One of the points made over and over at BlogHer was: “Your blog is your space. Your space, your rules.”
Another mantra I heard again and again was: “But that’s not my story to tell.”
I guess I am a memoirist, a diarist of sorts. A writer who tells stories about my life, my experiences, my recipes, my fears, my dreams, my hopes. The lines are blurred a bit, though, because I tell other people’s tales too. I do this outright, with Faces of ALI.
But none of us live in a cork-lined flat either. (Except Proust.) We interact with others every day, sometimes only a small handful of people, but usually dozens and sometimes hundreds depending on whether we work in a city or commute, or sit in a cubicle in a skyscraper. Then there are the virtual interchanges: the Facebook updates, the blogs we read, the comments we get, the comments we make. The sometimes sharp debates and discussions we engage in. From the elevator door we hold open (or don’t) to the clueless comments we hear about “just adopting.” From the coffee barista we smile at or the customers we try to politely explain rules to. To the tweets we rush out in an attempt to be funny or relevant, which may come across to 1 or 2 or 76 of our followers as unfunny or offensive. All of these countless interactions we experience just in one day shape who we are in ways that are seen and unseen.
There’s a reason James Joyce followed Leopold Bloom through one day in that beast of a book “Ulysses.” If we truly describe all of a full day (especially an extraordinary day, as Kathy attempted in this remarkable post) we probably would have over 6,000 words essays, at least. Leopold Bloom wandered the streets of Dublin to visit a butcher and read a letter and used an outhouse and so on and so on. The internal thoughts and judgements and the niceties and the tensions of just navigating the mundane and extraordinary events of June the 16th added up to a word count of over 268,000.
So how do we separate ourselves from the interactions of others? Is that even possible?
Blogging is a truly strange beast. Never have so many shared their thoughts, their innermost feelings with strangers. Journaling has been around for centuries, but so has the wail: “Mama! (Fill in the blank) read my diary!”
Obviously most bloggers put up walls. I don’t share the details of a lot about my life. Most of us don’t. But I don’t know if I could tell my story WITHOUT including the insensitive comments and remarks I got. (Although I don’t attribute them to specific people.) Nor could I not express my thanks for this extraordinary community, without mentioning and praising the bloggers who inspired me.
But by doing so, I am telling a story that is not mine to tell.
I know that I have offended people sometimes with my posts. Usually, because I mentioned them or wrote about them without asking. I try not to do this anymore. (Although it occurs to me now that I didn’t run my story about Bodega’s shower past any of the writers mentioned, including Bodega. Were they offended? I don’t know.) I don’t run my writing past my parents or my brother unless they are copy reading specific, important posts. Are they offended? I meant to be funny about my brother the grammarian but maybe my story hurt his feelings? I don’t know. I didn’t ask. I probably should have. Darcy has a rule that he won’t read my posts. I talk about him, but not a lot.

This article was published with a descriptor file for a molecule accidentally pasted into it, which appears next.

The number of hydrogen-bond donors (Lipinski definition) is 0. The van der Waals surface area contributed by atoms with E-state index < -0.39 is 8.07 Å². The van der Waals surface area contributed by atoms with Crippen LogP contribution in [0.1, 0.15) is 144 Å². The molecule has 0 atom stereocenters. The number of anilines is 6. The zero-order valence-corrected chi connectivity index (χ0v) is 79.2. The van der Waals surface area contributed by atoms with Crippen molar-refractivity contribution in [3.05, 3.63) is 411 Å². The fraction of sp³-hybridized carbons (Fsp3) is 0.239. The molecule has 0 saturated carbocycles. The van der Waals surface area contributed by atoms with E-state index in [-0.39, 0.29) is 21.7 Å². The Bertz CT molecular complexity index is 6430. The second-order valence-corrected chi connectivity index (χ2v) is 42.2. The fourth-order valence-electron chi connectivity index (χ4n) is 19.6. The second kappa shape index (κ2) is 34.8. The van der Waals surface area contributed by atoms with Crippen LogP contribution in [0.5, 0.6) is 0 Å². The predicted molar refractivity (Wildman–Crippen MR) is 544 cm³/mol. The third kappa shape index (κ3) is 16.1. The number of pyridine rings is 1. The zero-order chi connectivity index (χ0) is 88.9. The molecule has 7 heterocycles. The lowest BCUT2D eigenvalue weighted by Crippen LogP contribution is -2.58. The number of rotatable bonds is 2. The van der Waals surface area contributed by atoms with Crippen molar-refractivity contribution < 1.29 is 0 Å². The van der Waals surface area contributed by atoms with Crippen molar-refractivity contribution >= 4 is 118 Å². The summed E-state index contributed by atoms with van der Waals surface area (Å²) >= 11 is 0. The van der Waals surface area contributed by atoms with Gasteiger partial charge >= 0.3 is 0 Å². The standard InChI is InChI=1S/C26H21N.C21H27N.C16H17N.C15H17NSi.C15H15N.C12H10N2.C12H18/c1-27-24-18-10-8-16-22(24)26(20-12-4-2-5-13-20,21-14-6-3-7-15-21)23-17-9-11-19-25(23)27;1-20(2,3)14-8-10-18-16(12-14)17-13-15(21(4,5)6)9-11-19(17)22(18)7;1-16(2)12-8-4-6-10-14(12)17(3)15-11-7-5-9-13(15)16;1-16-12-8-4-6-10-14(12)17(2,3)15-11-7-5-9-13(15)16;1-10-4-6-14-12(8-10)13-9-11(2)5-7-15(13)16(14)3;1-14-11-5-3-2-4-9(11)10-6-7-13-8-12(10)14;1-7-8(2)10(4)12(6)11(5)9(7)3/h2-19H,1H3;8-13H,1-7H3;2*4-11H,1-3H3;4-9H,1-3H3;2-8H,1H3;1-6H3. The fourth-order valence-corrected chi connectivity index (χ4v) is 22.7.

But what about those you don’t mention by name, or you imply, or they simply gather that you are writing about them? (Even if you are not.) Many fiction authors have offended friends and family who assumed that a character was based on them. And those were made-up stories! Here, we are supposed to be writing our story. Readers often DEMAND authenticity. (Not you guys. I’m thinking of criticisms I have seen about the big bloggers.)
Writing my story, my experience, has mostly been a mission of education for me: I wanted people to know what it was like to go through infertility and loss. The ins, the outs. I heard on NPR the other day that only by telling stories can we change someone’s mind. That studies don’t matter: people remember the anecdotes, the well-told personal tales. Hearing stories makes others more empathetic to someone’s plight. And God, do we need empathy for this community.
Of course, we are a community here too. We jostle, we joke, we commiserate, we cry with each other. We learn, we open our hearts and minds to those we might not ever know IRL. And conflict is probably inevitable. Conflict seems to be a part of the human condition. There’s been an argument that women tear other women down, and I think that’s true to a certain extent. But, yes, I am reading Ulysses and it strikes me that humans tear each other down. We are in groups, communities, but those little safe havens, whether SF’s Chinatown or NYC’s Lower East Side around the turn of the century or Leopold Bloom, marching through the streets of Dublin: we are bound to come into contact with others.
The ALI world has become my safe haven, but it’s not a utopia of course. Just like there is no utopia anywhere nor will there ever be. But I gather strength from it. It feels like a home to me, a comfy one where sometimes people bicker over the remote, but where, on rare occasion, the very walls seem to crack. (Although they seem to heal with time.) Sometimes there’s even a scary troll from without our walls, trying to hurt us.
I haven’t answered the question I raised in my title. And that is because, of course I don’t know the answer. I can speculate, I can try to apply rules to myself, I can frown internally if I think those rules have been broken and I can (and do) feel shame if I break my rules.
My blog, my rules.
But what are your rules? How do you know what is your story to tell?
UPDATED: I thought this was a fascinating post and wanted to share it.